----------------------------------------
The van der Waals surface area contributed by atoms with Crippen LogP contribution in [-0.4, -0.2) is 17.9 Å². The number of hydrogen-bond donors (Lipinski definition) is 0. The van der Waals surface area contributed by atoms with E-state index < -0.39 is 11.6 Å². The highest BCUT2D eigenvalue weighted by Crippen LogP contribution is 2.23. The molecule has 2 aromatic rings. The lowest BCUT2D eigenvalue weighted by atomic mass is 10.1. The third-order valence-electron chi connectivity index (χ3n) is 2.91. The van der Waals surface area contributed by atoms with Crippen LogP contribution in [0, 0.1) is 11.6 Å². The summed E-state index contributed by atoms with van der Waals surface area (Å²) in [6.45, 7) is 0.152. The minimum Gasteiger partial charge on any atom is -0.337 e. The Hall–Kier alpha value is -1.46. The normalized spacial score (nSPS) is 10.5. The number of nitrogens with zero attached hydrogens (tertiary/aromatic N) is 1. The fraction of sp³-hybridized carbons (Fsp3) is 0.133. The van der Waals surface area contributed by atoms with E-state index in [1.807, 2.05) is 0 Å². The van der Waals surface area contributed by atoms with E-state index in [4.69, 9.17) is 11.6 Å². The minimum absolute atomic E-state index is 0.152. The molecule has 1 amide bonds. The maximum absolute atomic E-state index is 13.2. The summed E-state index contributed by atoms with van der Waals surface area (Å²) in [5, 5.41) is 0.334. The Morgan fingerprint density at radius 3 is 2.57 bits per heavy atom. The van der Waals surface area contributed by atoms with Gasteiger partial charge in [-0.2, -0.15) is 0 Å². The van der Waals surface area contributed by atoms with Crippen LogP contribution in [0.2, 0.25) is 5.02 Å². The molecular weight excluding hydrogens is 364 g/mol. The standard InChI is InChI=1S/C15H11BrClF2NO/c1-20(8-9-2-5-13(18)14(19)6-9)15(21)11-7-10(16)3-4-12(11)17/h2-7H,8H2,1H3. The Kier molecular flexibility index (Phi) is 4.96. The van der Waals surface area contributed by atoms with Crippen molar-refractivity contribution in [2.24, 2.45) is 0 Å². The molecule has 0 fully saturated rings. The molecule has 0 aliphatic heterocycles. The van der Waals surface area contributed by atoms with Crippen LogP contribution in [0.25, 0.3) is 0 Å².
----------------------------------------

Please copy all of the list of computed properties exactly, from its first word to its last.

The van der Waals surface area contributed by atoms with Crippen LogP contribution in [-0.4, -0.2) is 17.9 Å². The number of hydrogen-bond donors (Lipinski definition) is 0. The van der Waals surface area contributed by atoms with E-state index < -0.39 is 11.6 Å². The highest BCUT2D eigenvalue weighted by Crippen LogP contribution is 2.23. The molecule has 2 aromatic rings. The lowest BCUT2D eigenvalue weighted by atomic mass is 10.1. The third-order valence-electron chi connectivity index (χ3n) is 2.91. The van der Waals surface area contributed by atoms with Crippen LogP contribution in [0, 0.1) is 11.6 Å². The summed E-state index contributed by atoms with van der Waals surface area (Å²) in [6.45, 7) is 0.152. The minimum Gasteiger partial charge on any atom is -0.337 e. The Hall–Kier alpha value is -1.46. The normalized spacial score (nSPS) is 10.5. The number of nitrogens with zero attached hydrogens (tertiary/aromatic N) is 1. The fraction of sp³-hybridized carbons (Fsp3) is 0.133. The van der Waals surface area contributed by atoms with E-state index in [1.807, 2.05) is 0 Å². The van der Waals surface area contributed by atoms with E-state index in [4.69, 9.17) is 11.6 Å². The minimum absolute atomic E-state index is 0.152. The molecule has 1 amide bonds. The maximum absolute atomic E-state index is 13.2. The summed E-state index contributed by atoms with van der Waals surface area (Å²) in [5, 5.41) is 0.334. The Morgan fingerprint density at radius 3 is 2.57 bits per heavy atom. The van der Waals surface area contributed by atoms with Gasteiger partial charge in [-0.2, -0.15) is 0 Å². The van der Waals surface area contributed by atoms with Crippen LogP contribution in [0.2, 0.25) is 5.02 Å². The molecular weight excluding hydrogens is 364 g/mol. The standard InChI is InChI=1S/C15H11BrClF2NO/c1-20(8-9-2-5-13(18)14(19)6-9)15(21)11-7-10(16)3-4-12(11)17/h2-7H,8H2,1H3. The Kier molecular flexibility index (Phi) is 4.96. The van der Waals surface area contributed by atoms with Crippen molar-refractivity contribution in [2.24, 2.45) is 0 Å². The molecule has 0 fully saturated rings. The molecule has 0 aliphatic heterocycles. The van der Waals surface area contributed by atoms with Crippen LogP contribution in [0.25, 0.3) is 0 Å².